Nevertheless, to ensure low friction of the ball 1 in the walls of the seat 11 of the pen tip and thus to ensure its reliable rotation and consequently the rolling on the paper sheet during the writing process the surface portions 10 are separated by the said bands K. The width B of the band K should be at least 10×10−6 m, i.e. it should be equal to the minimum diameter Dc of the cell 3. The bands K are disposed in the plane of the ball 1. To ensure a good function of the ball 1, i.e. the formation of legible signs in the line made by a ballpoint pen provided with the ball 1, it is advantageous if a ring 4 provided with grooves 5 is put on the surface of the ball 1. The schematic plan view of the ring 4 is shown in FIG. 7. FIG. 8 shows a cross-section A-A of the ring 4 taken along the line A-A shown in FIG. 7. The grooves 5 having the width x are inclined at an oblique angle to the plane passing through the front face of the ring 4. The grooves 5 can be straight and inclined at an angle of 45° or may be arranged to form a portion of a spiral. The number of grooves 5 on the periphery of the ring 4, their inclination, shape and size depend on the writing medium used. The grooves 5 may be formed in the seat 11 of the tip 9 of the ballpoint pen. FIG. 9 is a schematic view of the ball 1 mounted in the seat 11 of the pen tip with the ring 4 put thereon. FIG. 5 shows a cross-section of one embodiment of the cell 3 formed in the surface of the ball 1. The cell 3 is provided with a cavity recess 8 at its bottom 6 and the lower portion of the bottom bears a micro-code 7 identifying the manufacturer of the ball 1 or the pen, or bearing any other information. The plan view of such a cell 3 is shown in FIG. 6. By a combination of the shapes of the cells 3 and their size, various surface forms, or signs 2 respectively, may be produced as shown in FIG. 10. The centers of the circles circumscribed around the shapes of cells 3 are spaced from each other by the distance Lod within the range of
1×10−6 m<Lod<˝πD−B−˝Dc1−˝Dc2
where D=diameter of the ball 1, B=width of the band K, and Dc1 and Dc2=diameters of the adjacent cells 3.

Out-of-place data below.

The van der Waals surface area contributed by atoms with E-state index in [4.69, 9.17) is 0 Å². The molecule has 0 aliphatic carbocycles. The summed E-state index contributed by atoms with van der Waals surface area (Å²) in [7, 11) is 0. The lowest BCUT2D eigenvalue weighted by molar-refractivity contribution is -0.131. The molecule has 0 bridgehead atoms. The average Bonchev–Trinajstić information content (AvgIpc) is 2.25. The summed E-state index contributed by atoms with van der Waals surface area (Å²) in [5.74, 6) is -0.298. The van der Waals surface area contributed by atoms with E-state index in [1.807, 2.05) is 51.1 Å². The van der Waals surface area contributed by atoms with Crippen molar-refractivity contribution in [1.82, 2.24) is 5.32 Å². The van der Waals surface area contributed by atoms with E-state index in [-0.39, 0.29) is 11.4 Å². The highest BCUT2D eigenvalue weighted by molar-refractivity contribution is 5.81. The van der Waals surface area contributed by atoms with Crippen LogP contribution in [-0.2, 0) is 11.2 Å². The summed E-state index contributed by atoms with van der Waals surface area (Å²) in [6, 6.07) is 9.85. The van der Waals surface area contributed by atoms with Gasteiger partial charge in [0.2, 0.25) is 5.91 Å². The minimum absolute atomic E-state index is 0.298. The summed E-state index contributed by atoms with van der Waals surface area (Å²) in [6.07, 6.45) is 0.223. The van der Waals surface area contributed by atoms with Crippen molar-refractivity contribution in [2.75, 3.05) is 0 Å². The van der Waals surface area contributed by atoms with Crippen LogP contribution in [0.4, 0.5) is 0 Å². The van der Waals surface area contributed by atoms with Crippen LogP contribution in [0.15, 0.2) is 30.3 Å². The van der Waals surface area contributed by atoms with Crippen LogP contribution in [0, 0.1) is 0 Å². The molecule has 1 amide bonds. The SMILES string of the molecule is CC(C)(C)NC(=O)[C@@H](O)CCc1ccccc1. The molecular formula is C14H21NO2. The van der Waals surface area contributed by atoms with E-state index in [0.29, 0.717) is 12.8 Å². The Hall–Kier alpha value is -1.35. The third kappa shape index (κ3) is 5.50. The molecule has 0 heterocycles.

FIG. 11 shows examples of the configurations of cells 3 with various distances Lod between their centers indicated as Cod. FIG. 12 shows their image made by rolling the ball 1 on a paper sheet.

After rolling the ball 1 on a paper sheet, even when moving on the paper sheet in disordered and incidental directions, a line is formed in which after appropriate magnification, for example 100 times, the signs 2 may be found that constitute a portion of the code assigned to a concrete individual. The presence of the code is the evidence that the signature of such an individual is authentic and genuine. Examples of the signs 2 engraved in the surface of the ball 1 are shown in FIGS. 12 and 14. In both examples a ball diameter D of 1.5 mm has been used. FIG. 13 shows 100 times magnification of a portion of the line comprising an “imprint” of the sign 2 engraved, by the method according to this utility model application, in the ball 1 of FIG. 12. FIG. 14 shows another example of the ball 1 and FIG. 15 a view of a portion of the line and the image of the sign 2 formed by the ball 1, at 170 times magnification.

INDUSTRIAL APPLICABILITY

A ball of a pen tip can be used for the formation of a line exhibiting any curvature, comprising a code in the form of a sign 2 or a system of signs 2 selected by the owner of the pen, and witnessing the authenticity of the signature of the owner. Thus the ball of the pen tip according to the present technical solution will prevent others from falsifying a signature or another document identification sign.

Patent Citations
Cited PatentFiling datePublication dateApplicantTitle
US2992904 *Aug 20, 1958Jul 18, 1961Paper Mate Mfg CoMethod of etching metallic writing balls
US3166050 *May 17, 1960Jan 19, 1965Irc LtdBall-tip writing instrument and ball therefor
US6332728 *Dec 3, 1999Dec 25, 2001Sakura Color Products CorporationBall for ball-point pen
US6375707 *Dec 22, 1998Apr 23, 2002Sandvik A.B.Point ball for ball point pens
Classifications
U.S. Classification401/215, 401/216
International ClassificationB43K7/10, B43K7/00, B43K1/08, B43K1/06
Cooperative ClassificationB43K7/00, B43K1/082
European ClassificationB43K1/08B, B43K7/00
Legal Events